According to The Verge, Google will release Project Starline and Iris together, possibly by 2024. Notably, Project Starline recently hired Paul Greco, CTO of Silicon Valley shredder Magic Leap, to join the team. His departure, accompanied by the departure of several other Magic Leap veterans – founder Rony Abovitz, chief patent officer David LundmARk and COO Henk Viestra, almost made Magic Leap, a company once famous for its whale videos, withdraw from the historical stage of Silicon Valley .

Google's sparring Meta secret project exposed: 300 people lay out the Metaverse, focus on hardware, and sign a non-disclosure agreement at the door

It can be said that after the epidemic hit the United States and people generally work from home, Starline has become an important step in Google’s strategy. As Pichai’s friend within the company, Bavor, who joined Google’s incubator AREA 120 in 2005,’s “record” in VR and AR can even be traced back to Google’s Cardboard and Daydream many years ago. However, it is worth noting that most of these products have gone to the end of failure.

Google's sparring Meta secret project exposed: 300 people lay out the Metaverse, focus on hardware, and sign a non-disclosure agreement at the door

In addition to Bavor, in this mysterious Iris project, there are many industry leaders. Such as Shahram Izadi who is Senior Director. PerspectiveIO, which he previously co-founded, has been acquired by Google, according to his personal LinkedIn page. Most of the company’s early employees came from Microsoft. Shahram Izadi’s previous work at Microsoft is also related to Hololens. In addition, Mark Lucovsky, general manager of the operating system who left Meta Oculus a few months ago, has also joined the Google Iris project. Eddie Chuang, who also manages Google’s ARcore software toolkit, Scott Huffman, who was in charge of product development for Google Lens, and Kurt Akeley, founder and vice president of Google Assistant, are also currently working on the Iris project.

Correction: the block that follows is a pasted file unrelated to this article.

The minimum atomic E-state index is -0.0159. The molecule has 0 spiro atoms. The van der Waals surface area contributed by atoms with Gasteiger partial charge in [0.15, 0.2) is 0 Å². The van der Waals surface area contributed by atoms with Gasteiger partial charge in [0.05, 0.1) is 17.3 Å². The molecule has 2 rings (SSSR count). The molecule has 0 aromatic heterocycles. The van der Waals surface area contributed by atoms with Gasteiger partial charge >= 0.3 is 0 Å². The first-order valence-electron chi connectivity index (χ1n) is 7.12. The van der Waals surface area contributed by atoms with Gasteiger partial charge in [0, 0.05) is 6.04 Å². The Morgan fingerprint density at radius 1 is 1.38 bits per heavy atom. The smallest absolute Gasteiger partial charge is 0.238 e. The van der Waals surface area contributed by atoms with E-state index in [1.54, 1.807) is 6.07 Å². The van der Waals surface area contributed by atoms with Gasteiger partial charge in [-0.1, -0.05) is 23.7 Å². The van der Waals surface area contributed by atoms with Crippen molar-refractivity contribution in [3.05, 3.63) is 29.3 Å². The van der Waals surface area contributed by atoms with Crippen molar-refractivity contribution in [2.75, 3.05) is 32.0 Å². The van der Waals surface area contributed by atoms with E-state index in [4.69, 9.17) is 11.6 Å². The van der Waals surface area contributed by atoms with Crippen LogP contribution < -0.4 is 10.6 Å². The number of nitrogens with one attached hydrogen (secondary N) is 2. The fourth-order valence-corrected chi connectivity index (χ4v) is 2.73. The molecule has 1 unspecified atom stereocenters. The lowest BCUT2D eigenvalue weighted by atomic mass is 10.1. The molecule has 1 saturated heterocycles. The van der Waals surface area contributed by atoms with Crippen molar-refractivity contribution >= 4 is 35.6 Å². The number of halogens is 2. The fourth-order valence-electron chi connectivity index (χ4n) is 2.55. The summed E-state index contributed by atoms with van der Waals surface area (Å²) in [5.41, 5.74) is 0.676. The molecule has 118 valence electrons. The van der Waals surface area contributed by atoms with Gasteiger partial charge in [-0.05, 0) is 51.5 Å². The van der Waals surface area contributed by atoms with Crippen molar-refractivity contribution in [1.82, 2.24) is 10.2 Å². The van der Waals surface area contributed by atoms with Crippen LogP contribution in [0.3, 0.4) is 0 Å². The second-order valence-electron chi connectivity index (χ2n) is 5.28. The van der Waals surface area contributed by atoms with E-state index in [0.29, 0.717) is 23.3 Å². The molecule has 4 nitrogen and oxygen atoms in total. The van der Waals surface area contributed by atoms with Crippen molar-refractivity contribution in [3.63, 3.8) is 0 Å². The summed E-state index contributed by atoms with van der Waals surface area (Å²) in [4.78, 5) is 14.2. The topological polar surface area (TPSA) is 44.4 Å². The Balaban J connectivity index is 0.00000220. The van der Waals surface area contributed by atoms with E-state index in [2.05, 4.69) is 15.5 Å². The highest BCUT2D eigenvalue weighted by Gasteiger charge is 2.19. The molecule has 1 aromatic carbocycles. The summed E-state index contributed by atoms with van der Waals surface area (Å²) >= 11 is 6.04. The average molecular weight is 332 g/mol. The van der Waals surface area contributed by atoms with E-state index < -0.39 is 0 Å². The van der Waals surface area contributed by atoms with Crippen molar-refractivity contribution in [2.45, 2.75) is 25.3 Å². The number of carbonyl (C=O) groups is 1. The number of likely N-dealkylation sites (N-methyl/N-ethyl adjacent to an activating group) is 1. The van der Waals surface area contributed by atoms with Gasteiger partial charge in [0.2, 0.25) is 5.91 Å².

It’s fair to say that Google is betting its hopes against the Meta Metaverse on Iris.

The road to VR and AR is ill-fated

Project Iris also marks Google’s return to hardware development related to AR and VR technology. Previously, although Google was one of the relatively first giants to enter the field, the bad thing was that almost every product ended up in decline and failure.

When Google launched Google Glass in 2012, Microsoft hadn’t even launched Hololens, and Oculus was a startup in Southern California that had nothing to do with Facebook.

Google's sparring Meta secret project exposed: 300 people lay out the Metaverse, focus on hardware, and sign a non-disclosure agreement at the door

Unfortunately, it eventually disappeared from the public eye due to its high price of $1,500 and a camera function that was considered quite “weird” and invading privacy at the time.

Then, in 2014, Google became the largest investor in Magic Leap, the then-popular augmented reality chicken.

Time to go to 2016. Just as 2021 was called the first year of the Metaverse, 2016 was called the first year of VR by the Silicon Valley tech circle at the time. At the Google I/O conference in May of that year, it was Bavor who stood on the stage to announce the news of Google’s release of the VR headset Daydream.

Google's sparring Meta secret project exposed: 300 people lay out the Metaverse, focus on hardware, and sign a non-disclosure agreement at the door

In the same year, Magic Leap was valued at $4.5 billion, and Oculus, which had been acquired by Facebook, released the Rift.

After that, Facebook rapidly expanded its team in AR and VR projects, and even changed its name to Meta last year, officially entering the Metaverse. But Google’s expansion into VR and AR hardware has been increasingly low-key. Among them, the largest known acquisition in the related field is the acquisition of smart glasses startup North in 2020. At present, most of the company’s team employees still work at Google.

It was not until October last year that Google publicly mentioned its layout in this field again. Augmented reality will be an important investment area for Google in the future, Pichai said in the earnings report. The newly revealed Project Iris is likely to be part of this plan, and it is also a technical response to Meta’s aggressive entry into the Metaverse.

In any case, the Silicon Valley Metaverse battle has begun. Compared with Meta’s spending hundreds of millions of dollars to build a team and poach Hololens, Apple is expected to launch thousands of people to develop AR headsets this year, leaving Google running out of time to catch up. Just hope, this isn’t the next Google Glass or the next Google Daydream.

Posted by:CoinYuppie,Reprinted with attribution to: